Dementia is a disease that is growing at alarming rates. It is a cruel disease that doesn’t just impact the one diagnosed—it impacts the whole family. It can at times be very frustrating to be a caregiver because out of love you want to take care of your loved one, but they are no longer the same person that you have loved and cherished all these preceding years. In today’s post, we are continuing an interview with a caregiver whose wife was diagnosed with dementia. Today we’re discussing ways of decreasing a caregiver’s frustration.
In part 1 of this 5 part series, we discussed the signs and symptoms that led up to a medical diagnosis for dementia: Ask Dr. B: Lessons from a Dementia Caregiver Part 1
In part 2, we discussed the most difficult aspect of the caregiver’s experience dealing with his wife’s dementia and his advice for others in the early stages: Ask Dr. B: Lessons from a Dementia Caregiver Part 2
In part 3, we discussed the importance of the caregiver joining support groups: Ask Dr. B: Lessons from a Dementia Caregiver Part 3
In part 4, we discussed the importance of the dementia patient receiving respite care as well as the caregiver and a caregiver support group to prevent burnout: Ask Dr. B: Lessons from a Dementia Caregiver Part 4
DrB: “I’m wondering if you would be willing to share with us what you have found helpful for decreasing your frustration. We know it can be so frustrating to deal with the impact of a loved one’s memory loss. What have you found helpful for managing the frustration that comes from that?”
Caregiver: “Well, frequently when I ask her questions, she will say ‘No’ when she really means ‘Yes.’ For example, before we go out shopping for a period of time or out for dinner, I’ll have to ask her if she needs to use the restroom. Inevitably she says, ‘No.’ So rather than repeating the same question over and over and getting the same answer, instead of asking her, I’ll ask it a different way like, ‘Do you want to go to the restroom before or after me?’ or ‘Do you want to go in the guest bathroom or in the master bathroom?’ In this way, the decision of whether to go or not has been assumed. It’s just a matter of where and when.”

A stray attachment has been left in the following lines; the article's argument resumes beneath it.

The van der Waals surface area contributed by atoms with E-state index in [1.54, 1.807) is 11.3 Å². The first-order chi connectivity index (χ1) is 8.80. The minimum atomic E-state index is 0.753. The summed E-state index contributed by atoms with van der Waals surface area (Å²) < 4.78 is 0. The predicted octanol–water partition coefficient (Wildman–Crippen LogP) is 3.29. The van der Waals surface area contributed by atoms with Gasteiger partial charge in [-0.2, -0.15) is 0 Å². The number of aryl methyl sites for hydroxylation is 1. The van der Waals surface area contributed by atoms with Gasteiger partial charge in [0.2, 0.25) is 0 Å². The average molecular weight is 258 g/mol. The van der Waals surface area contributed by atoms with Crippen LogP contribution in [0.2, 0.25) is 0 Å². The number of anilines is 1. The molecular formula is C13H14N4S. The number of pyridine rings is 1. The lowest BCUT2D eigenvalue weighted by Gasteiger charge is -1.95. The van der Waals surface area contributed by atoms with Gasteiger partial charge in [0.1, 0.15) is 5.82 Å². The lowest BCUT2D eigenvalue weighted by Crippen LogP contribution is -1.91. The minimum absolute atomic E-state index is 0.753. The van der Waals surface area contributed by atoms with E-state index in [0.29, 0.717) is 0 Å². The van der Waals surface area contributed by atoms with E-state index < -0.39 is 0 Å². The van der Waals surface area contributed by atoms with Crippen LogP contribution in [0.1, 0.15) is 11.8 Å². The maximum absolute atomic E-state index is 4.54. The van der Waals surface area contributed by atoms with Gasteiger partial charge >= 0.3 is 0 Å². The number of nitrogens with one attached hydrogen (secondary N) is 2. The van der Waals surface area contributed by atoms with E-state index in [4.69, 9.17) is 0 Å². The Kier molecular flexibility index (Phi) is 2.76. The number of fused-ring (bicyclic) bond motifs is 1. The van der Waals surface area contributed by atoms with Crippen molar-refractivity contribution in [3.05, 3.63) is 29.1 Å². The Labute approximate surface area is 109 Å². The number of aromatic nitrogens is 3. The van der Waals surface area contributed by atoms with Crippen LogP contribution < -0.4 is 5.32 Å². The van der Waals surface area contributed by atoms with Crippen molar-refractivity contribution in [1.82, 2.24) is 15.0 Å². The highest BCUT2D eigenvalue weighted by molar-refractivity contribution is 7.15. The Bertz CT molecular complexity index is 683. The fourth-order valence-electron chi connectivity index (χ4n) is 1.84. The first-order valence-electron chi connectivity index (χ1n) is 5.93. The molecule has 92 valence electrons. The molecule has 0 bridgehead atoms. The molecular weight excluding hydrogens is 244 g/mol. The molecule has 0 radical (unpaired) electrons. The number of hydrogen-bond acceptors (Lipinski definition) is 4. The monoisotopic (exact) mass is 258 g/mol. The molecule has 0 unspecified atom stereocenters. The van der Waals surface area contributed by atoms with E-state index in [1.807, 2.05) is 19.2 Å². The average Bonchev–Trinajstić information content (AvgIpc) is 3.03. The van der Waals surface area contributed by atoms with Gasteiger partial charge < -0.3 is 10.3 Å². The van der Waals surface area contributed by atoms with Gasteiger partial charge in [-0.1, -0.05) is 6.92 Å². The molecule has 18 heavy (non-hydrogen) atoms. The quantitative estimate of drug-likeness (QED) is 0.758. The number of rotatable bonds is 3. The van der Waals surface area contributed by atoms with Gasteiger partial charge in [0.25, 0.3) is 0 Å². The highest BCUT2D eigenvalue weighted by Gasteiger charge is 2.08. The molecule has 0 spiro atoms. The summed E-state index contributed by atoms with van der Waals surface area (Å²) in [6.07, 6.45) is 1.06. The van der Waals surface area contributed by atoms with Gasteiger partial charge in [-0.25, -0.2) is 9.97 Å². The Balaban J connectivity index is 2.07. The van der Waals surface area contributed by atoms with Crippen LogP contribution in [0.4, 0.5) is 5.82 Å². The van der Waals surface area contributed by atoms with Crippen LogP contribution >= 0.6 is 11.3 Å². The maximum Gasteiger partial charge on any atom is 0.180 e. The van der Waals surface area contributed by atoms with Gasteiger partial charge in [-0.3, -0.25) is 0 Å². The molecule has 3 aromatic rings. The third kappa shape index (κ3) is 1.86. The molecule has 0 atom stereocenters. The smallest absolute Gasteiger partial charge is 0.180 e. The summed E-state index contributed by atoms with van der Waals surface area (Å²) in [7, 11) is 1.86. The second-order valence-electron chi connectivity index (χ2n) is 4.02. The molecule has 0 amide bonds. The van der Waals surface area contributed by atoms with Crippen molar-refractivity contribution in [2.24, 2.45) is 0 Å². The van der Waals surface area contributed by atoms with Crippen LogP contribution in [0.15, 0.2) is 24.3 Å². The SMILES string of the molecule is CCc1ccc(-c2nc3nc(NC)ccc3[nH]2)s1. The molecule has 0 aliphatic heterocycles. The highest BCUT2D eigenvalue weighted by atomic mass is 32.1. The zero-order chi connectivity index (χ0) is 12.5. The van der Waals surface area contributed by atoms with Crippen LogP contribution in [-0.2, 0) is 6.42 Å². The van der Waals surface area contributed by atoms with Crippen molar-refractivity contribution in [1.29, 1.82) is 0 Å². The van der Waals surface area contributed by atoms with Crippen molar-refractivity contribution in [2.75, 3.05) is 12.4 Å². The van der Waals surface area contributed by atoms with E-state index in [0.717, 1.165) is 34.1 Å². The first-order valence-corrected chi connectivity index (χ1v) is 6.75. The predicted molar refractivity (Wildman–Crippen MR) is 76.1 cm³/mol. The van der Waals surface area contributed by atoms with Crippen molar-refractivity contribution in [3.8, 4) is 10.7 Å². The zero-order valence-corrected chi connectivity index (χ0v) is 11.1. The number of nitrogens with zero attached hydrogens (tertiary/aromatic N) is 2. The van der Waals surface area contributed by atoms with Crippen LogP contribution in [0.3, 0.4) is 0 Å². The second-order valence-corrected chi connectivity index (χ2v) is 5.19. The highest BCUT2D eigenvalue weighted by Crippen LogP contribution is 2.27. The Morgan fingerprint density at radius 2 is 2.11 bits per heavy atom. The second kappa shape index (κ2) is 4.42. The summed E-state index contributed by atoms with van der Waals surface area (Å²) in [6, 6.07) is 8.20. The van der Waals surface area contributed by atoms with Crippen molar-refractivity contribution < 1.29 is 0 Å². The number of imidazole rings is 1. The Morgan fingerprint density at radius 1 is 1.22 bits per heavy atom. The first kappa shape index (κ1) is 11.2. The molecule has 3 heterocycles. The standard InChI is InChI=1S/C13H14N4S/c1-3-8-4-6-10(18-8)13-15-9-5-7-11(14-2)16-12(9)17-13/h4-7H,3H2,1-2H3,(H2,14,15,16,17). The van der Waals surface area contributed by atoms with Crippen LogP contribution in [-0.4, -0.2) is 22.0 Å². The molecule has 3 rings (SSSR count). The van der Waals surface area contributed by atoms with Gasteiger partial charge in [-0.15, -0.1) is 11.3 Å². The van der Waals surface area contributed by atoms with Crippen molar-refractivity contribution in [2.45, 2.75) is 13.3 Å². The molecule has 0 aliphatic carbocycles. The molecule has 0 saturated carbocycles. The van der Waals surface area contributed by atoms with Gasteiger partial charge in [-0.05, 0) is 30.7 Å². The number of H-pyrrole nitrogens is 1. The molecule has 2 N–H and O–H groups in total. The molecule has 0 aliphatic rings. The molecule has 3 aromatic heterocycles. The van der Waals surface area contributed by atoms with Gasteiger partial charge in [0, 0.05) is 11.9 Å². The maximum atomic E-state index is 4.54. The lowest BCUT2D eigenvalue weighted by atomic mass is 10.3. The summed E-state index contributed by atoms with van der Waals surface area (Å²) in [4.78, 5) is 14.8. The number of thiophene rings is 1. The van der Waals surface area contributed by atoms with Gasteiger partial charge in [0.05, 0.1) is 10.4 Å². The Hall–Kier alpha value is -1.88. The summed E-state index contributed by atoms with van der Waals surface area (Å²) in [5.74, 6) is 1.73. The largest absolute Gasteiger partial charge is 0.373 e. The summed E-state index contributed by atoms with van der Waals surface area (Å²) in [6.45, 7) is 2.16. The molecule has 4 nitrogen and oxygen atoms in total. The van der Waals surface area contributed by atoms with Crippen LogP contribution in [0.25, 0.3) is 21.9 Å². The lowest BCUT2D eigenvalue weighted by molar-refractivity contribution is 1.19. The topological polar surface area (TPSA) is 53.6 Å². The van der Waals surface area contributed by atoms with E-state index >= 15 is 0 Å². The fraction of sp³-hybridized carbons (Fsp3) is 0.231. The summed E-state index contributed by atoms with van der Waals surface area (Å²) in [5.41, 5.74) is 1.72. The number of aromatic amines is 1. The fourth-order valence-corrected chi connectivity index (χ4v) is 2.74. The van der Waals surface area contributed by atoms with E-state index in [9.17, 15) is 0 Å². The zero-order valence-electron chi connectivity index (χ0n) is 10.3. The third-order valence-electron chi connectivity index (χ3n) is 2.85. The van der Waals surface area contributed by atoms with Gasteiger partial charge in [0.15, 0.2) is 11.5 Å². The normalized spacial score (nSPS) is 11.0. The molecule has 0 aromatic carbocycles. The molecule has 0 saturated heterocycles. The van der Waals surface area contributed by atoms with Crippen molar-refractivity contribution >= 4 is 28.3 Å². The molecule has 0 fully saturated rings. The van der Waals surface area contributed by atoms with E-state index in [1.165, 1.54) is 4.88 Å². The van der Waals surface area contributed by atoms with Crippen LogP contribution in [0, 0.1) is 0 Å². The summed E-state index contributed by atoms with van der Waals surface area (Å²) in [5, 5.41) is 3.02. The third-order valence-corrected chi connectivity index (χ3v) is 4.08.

DrB: “So it’s not a ‘Yes or No’ question anymore, but a ‘This or That’ choice.”
Caregiver: “Exactly. Redirecting their attention sometimes when they are focused on one thing. Sometimes it’s redirecting their attention to another activity, object, or room.”
“For example, one of the things is that she still loves to play the piano and can play many of the pieces from memory very well. So for me, a very common redirection is asking her to go play the piano for me, which she enjoys doing, so she’s always willing to do that.”
DrB: “So taking her attention off something that would otherwise be a frustrating situation for you and putting it on to something that is a positive experience for her is helpful.”
Let me encourage you today that if you the caregiver for a loved one has dementia, do what you can to educate yourself and get more information, and try to be understanding. There are some situations that will frequently invoke some frustration, but if you can focus your loved one’s attention on something that is a positive experience for them, it can both decreased the frustration of the caregiver and the loved one with dementia.
For more information on how to help your loved one with dementia and to get additional tips, go to my website, http://www.DrMichelleBengtson.com
Because of Him,
(If you have a question you’d like Dr. B to answer, contact her here now. Your name and identity will be kept confidential.)
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Dr. Michelle Bengtson
Speaking from personal and professional experience, a neuropsychologist unpacks what depression is, shows how it affects us spiritually, and offers hope for living the abundant life.
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